Hotline Miami is a top-down shooter where you murder everybody you see. You require nothing more than an answering machine message and an address to butcher each and every soul within the game's pixelated, 2D walls. But you're never given a reason for your psychotic actions--the focus is on the joy of murder. Although the PlayStation 3 version doesn't control as well as the PC or Vita version, Hotline Miami's frantic gameplay and slick presentation still deliver pulse-pounding thrills.
The game opens with the nameless protagonist standing in a room. And, mysteriously, there are three men wearing animal masks making cryptic comments about your identity and actions. Is this real, or some drug-induced fever dream? You're not given much time to contemplate it. The screen fades to black, and you awake in a filthy apartment in April 1989. A bloodstained shirt lies in the hall as an answering machine light blinks on and off. This is the setup for most of the 19 chapters that make up Hotline Miami. A short message asks you to "clean up" or "visit" a certain address, which is followed by a trip to a building full of supposed criminals that you must slaughter floor by floor.
You move around and aim using the analogue sticks in the vein of a dual joystick shooter. You can expand your viewing radius to spy further into the levels--an important factor, given that even a single distant gunshot can kill you. If you’re trying to be stealthy, you can opt to throw your weapon, allowing you to knock over and disarm an enemy. You can then stand over your downed foe and finish them off with punches to brutal and nauseating effect.
Sadly, the transition to the PlayStation 3 controller hasn't been without issue. Accurately aiming at enemies is much harder than the mouse-supported PC version, because the aiming reticule floats at a fixed distance. This means you have to be much more accurate with your aiming. A lock-on feature that allows you to auto-aim at selected enemies has been included, but in frantic engagements, using this is often more hassle than it's worth. The awkward button combinations required can cause you to fire or throw your weapon without intention, which--considering how easily you can be killed--is less than ideal. It's not enough to entirely ruin the experience, but when you're on a high score streak, the last thing you want is for the the controls to get in the way.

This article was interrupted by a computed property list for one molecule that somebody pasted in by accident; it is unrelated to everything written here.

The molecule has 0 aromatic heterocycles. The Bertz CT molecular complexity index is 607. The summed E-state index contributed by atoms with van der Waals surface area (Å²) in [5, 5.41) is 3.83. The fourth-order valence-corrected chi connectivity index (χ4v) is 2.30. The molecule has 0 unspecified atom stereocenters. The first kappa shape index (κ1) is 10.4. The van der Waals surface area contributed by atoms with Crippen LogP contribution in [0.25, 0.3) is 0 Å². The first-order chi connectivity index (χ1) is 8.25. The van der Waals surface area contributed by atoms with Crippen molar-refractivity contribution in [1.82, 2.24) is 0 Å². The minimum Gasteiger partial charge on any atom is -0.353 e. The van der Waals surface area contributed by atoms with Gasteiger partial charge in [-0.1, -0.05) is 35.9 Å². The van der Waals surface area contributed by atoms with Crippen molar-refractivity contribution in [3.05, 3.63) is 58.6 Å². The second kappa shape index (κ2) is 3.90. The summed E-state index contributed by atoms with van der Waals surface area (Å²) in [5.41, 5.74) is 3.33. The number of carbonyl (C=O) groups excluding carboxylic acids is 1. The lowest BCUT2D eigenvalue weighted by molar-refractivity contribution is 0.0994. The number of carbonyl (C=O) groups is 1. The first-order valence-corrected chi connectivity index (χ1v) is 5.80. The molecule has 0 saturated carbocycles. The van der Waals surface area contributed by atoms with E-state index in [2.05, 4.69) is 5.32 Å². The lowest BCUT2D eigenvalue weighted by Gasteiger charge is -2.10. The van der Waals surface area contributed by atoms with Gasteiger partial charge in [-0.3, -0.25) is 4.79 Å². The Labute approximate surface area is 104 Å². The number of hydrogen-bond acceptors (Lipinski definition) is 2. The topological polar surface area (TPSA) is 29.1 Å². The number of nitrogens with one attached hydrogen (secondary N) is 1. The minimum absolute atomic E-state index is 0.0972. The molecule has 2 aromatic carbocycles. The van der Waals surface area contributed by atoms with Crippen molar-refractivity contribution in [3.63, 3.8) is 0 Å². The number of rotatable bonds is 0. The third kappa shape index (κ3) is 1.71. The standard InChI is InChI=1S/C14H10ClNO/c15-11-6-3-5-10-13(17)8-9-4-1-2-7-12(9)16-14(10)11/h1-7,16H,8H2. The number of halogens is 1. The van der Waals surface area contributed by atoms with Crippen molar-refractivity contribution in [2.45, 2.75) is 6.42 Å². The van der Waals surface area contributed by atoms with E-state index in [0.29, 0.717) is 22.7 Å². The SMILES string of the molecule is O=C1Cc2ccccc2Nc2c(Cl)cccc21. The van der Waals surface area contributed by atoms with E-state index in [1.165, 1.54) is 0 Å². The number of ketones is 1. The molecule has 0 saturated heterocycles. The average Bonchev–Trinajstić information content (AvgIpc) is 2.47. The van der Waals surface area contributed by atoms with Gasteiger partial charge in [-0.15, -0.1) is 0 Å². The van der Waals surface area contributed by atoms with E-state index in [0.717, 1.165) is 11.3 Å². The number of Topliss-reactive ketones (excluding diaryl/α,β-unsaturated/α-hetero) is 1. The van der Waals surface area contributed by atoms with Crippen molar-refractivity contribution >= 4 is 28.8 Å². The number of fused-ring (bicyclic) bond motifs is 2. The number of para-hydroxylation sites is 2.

Before the start of each level, you choose from a selection of animal masks, most of which have useful perks. For instance, if you wear the Tony the Tiger mask, you have faster executions, while George the Giraffe allows you to see farther. They're a neat companion to the combat system, which initially sees you taking down enemies with your fists and with a selection of melee weapons that you pick up, such as baseball bats, iron bars, knives, and swords.
Enemies die with a single blow, as do you, so not being overrun by a group of bloodthirsty malcontents is key to making it through a level alive. Mixing up the weapons you use and the order in which you move through the rooms is just as important, as is getting into a close position for a brutal takedown. The environment plays its part too. Doors can be used to knock over enemies, while certain walls can be shot through. This variety ensures the action is consistently engaging over the course of the game.